The imaging properties of a test model of the SODART telescopes have been studied using an expanded beam X-ray facility at the Daresbury synchrotron. The encircled power and the point spread function at three energies 6.627 keV, 8.837 keV and 11.046 keV have been measured using 1D and 2D position sensitive detectors. The data have been used to calculate the Half Power Diameter (HPD) for three different SODART focal plane detectors. The High Energy Proportional Counter (HEPC), the Low Energy Proportional Counter (LEPC) and the 19 element solid state array detector (SIXA). At 6.627 keV and 8.837 keV the HPD is 2.5 - 3.0 arcmin for all detectors whereas it is somewhat larger at 11.046 keV for HEPC and LEPC but essentially unchanged for SIXA. Finally, the data are used to point to improvements that can be introduced during the manufacture of the flight telescopes.
A facility for the calibration of X-ray Space Instrumentation has been established for the Daresbury Synchrotron. The facility provides a continuously tunable beam with (Delta) (lambda) /(lambda) <EQ 10-4 in the energy range from approximately 5 kev to more than 20 kev. At selected energies in the interval from 6 kev to 12 kev, the facility features a 1D sheet of X-rays, approximately 200 mm wide, obtained from an extremely asymmetric reflection in large perfect crystals of Si. The beam is collimated to < 20 arcsec. Data from tests using large (approximately 250 mm long) beam expander crystals in the energy range from 6 - 12 kev are presented. The planned calibration of the two X-ray telescopes (XSPECT/SODART and JET-X) will be described.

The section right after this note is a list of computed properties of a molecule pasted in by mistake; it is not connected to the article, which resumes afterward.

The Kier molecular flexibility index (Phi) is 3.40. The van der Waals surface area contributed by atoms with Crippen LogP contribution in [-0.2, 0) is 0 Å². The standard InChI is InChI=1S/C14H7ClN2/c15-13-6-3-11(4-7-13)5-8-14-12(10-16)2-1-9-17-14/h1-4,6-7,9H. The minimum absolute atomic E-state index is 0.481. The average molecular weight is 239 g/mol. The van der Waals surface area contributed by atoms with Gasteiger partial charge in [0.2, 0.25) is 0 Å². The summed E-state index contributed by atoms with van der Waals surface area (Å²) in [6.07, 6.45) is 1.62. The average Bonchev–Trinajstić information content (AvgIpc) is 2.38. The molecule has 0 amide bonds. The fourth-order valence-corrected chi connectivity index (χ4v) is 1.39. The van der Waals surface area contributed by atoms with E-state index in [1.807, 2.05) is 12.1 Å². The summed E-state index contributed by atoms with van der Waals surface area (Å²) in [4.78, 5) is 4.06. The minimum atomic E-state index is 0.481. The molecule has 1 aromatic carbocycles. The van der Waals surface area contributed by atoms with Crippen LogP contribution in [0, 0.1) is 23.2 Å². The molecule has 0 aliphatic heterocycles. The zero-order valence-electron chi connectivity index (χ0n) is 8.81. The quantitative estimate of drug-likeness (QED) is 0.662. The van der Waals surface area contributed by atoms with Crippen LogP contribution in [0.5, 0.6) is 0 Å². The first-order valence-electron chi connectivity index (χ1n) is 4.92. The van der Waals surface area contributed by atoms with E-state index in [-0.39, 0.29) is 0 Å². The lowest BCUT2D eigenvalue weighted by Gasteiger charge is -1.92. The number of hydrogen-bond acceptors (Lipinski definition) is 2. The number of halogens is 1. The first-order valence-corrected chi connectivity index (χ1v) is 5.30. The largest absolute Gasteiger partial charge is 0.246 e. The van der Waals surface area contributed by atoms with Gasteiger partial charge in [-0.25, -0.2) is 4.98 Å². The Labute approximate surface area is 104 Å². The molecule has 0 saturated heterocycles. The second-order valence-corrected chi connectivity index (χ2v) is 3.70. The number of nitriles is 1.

MART-LIME is a coded mask imaging telescope to be flown onboard the international observatory SPECTRUM X-(Gamma) in 1995. This high-energy instrument, the center of which is a high-pressure proportional counter sensitive to the 5 - 150 keV energy range, will be characterized by a limiting sensitivity of about 1 milliCrab for a 105 s observation period. The imaging capability of the instrument is provided by a coded-mask aperture system, used in conjunction with a position sensitive detector. The basic pattern of the coded aperture is a 71 X 73 URA mask (twin prime). With the addition of an outer frame comprising 18 pixels on each side, a fully coded field-of-view of 2.6 degree(s) X 2.6 degree(s) is obtained, while a partially coded field-of-view is achieved up to 6 degree(s). Test procedures used to determine the performance of the MART-LIME detector are discussed. Results showing the spectroscopic capabilities of a Laboratory-Prototype detector are presented.
Analytical considerations and test results bearing on the performance of a CsI(Tl) scintillating crystal coupled with a photodiode when used as a gamma-ray spectrometer are addressed. Laboratory test results on a number of CsI(Tl) bars with different sizes, diffusive coatings, and preamplifier designs are presented. A suitable event selection electronic logic design is shown which reduces the effect of noise on the count rate while retaining the desired energy threshold.
The concept, operational principle, and test results are presented for a new type of high-pressure high-spatial resolution proportional counter with enhanced spectroscopic capability. The detector in its baseline configuration is to be filled with a xenon/quench gas mixture at 5 bar and is to be sensitive over the 5-150 eV energy range. The position resolution will range from 0.5 mm at the lower energies to around 1 mm at the upper end of the energy range. The very high timing resolution of this new detector allows high count rate capacity and enables the application of the escape gating technique to achieve a high spectral resolution at energies above the xenon K edge.